Wednesday, July 31, 2013

Winning, Losing, or Playing

General George S. Patton
It is reported that General George S. Patton, a flamboyant and effective World War II U.S. general,  once said, "Americans play to win at all times. I wouldn't give a hoot and hell for a man who lost and laughed. That's why Americans have never lost nor ever lose a war."

Vince Lombardi, the legendary NFL football coach for whom the Super Bowl Trophy in named, remarked that “Winning is not everything – but making the effort to win is.”

I've considered these thoughts in my racquetball exploits and in other areas of my life. I keep the Vince Lombardi speech about winning in a frame on the wall of my office--why? Because I need to know that making the effort is the important thing. 
Vince Lombardi on Time Magazine

More and more though, I have come to realize that I need to be smart and pick my battles. Some battles are not important enough to expend a lot of emotional energy "tilting at windmills." I have found that playing cards translates well into life by providing experience in trying to make the best of a bad situation and knowing how to translate a losing hand into a draw or even a win.It is the part of winning that makes me smart enough to know when I have a losing position and determining how to get the best possible outcome for the cards which have been dealt. 

Winning is great, losing sucks--but being on the field with the opportunity to play the game is even best. Before I can either win or lose, I need to be on the field to play the game. Remembering that playing is primary and winning or losing is an outcome helps me keep things in perspective.

-- Bob Doan, Elkridge, MD

Tuesday, July 30, 2013

Out the Condo Window - Jupiter, Florida

From our Bella Vista on the Park Condo
OK, this entry may be a bit late, given that I am already home and vacation is ended. But, I wanted to continue my look at life out of the window. The condo in Florida provided many more windows to choose from than a hotel room does--and so I chose this view because it contains water! A water view!

The water is a large pond (or is it a small lake) at the complex in which we stay while in Florida. Over the years I have watched the life surging around the pond, but this year I was disappointed to find the the friendly (or not so friendly) ducks and geese that used to live along the banks have been relocated. I like the thought of relocation better than the other option.

From this vantage point, which is really on the balcony, which if it were on the other side of the building would have an "ocean" view, I can see the heavy concrete tiles which form the hurricane resistant roof and I can remember looking down into the parking lot at our vehicle Cleo that in previous years would have been parked under a now removed palm tree.

Life goes on, I guess. Storms move through and it has been three years since we last stayed at this condo. I found many things have not changed--although I wish they would have changed. The condo internet connection is still DSL and it retains it charming Japanese decor including a kimono on the framed on the wall in one bedroom as well as a sign urging people to remove their shoes when the enter. Removing shoes is not a problem for me--I dislike wearing shoes anyway, preferring bare feet even during the winter season.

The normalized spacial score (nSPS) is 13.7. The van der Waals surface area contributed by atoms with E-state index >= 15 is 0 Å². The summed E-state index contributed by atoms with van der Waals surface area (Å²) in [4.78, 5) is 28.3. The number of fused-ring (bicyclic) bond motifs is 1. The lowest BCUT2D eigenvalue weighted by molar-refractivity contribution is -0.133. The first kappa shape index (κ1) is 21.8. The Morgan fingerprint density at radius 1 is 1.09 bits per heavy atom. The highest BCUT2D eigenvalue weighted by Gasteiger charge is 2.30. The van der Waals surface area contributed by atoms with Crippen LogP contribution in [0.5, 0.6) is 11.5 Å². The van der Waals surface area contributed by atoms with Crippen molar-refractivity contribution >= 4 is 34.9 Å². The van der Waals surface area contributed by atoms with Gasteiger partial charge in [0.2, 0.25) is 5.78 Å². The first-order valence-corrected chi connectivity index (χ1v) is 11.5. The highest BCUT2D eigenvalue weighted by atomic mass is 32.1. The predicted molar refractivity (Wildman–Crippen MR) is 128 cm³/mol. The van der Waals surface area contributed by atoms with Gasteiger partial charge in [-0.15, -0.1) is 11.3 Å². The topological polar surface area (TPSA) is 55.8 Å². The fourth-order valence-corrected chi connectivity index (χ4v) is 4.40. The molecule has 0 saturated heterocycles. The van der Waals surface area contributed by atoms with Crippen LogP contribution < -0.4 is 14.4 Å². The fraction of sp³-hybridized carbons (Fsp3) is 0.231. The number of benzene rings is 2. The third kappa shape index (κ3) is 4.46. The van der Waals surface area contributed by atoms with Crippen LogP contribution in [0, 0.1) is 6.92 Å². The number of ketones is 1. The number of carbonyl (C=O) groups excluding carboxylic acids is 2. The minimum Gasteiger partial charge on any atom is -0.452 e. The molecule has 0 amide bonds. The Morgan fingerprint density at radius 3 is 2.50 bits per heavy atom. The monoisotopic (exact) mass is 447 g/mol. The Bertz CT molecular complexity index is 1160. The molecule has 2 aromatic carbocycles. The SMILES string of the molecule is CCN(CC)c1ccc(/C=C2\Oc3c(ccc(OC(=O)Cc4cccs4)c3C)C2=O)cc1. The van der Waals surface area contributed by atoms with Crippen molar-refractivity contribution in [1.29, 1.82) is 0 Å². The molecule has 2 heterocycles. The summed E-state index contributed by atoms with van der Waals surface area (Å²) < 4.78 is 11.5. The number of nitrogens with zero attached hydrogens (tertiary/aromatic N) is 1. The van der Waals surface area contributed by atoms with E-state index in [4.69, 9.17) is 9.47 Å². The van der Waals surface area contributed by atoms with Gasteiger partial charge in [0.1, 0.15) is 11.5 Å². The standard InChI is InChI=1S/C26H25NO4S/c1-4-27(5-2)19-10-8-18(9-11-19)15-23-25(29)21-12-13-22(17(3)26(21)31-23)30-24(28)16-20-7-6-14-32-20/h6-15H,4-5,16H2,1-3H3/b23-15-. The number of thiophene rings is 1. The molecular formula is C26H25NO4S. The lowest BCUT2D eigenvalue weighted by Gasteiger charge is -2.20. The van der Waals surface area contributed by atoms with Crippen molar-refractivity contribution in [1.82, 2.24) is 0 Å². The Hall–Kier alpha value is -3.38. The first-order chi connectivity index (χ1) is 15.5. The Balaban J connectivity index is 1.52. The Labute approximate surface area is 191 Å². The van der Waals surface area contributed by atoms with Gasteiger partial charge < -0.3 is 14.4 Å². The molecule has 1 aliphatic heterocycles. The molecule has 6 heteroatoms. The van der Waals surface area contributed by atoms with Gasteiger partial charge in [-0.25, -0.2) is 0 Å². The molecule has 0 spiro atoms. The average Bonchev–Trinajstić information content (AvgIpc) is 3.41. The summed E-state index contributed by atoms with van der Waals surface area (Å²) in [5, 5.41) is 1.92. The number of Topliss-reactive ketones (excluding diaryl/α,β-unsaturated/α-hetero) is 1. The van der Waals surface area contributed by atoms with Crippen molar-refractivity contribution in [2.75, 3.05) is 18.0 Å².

Most importantly in this image though are the palm trees. I love palm trees and want to plant one in Maryland. I noticed, during my last visit to Ocean City, MD, that one hotel had significantly large palm trees outside their beach entrance and I have surmised that the trees can survive if planted and not retained in pots. I think it would be awesome to line my drive with palms so I can have a perpetual Florida state of mind.

Through my pictures, and the as yet work in progress photo book, my vacation will live on. Soon though, it will be just a memory rather than something I did last week.

-- Bob Doan, Elkridge, MD

Monday, July 29, 2013

Monday Musings - July 29, 2013

1. Get over it! Just because vacation is over doesn't mean that summer has ended. There is still al to of time to do a lot of fun, outdoors activities and enjoy the best season of the year.

2. It takes a lot of work to get things back in order around a house after a three week absence.

3. Being greeted by a mountain of mail is not the best way to end a vacation.

4. There is something unsettling about returning to work after a lengthy absence. It should be fun and interesting today.

5. I cannot believe that July is almost complete. Wow, time passes quickly when I'm having fun.

6. Interesting piece of trivia: on this date in 1981, Prince Charles married Lady Diana. And now, their son has a son.

7. Even better than the previous entry--on this date in 1958 NASA was created.

8. Is it good to be home? That is a tough one. Is it better to be on vacation in someplace that I love knowing that I have a home to return to, or is it better to be at home with the memories of a great vacation?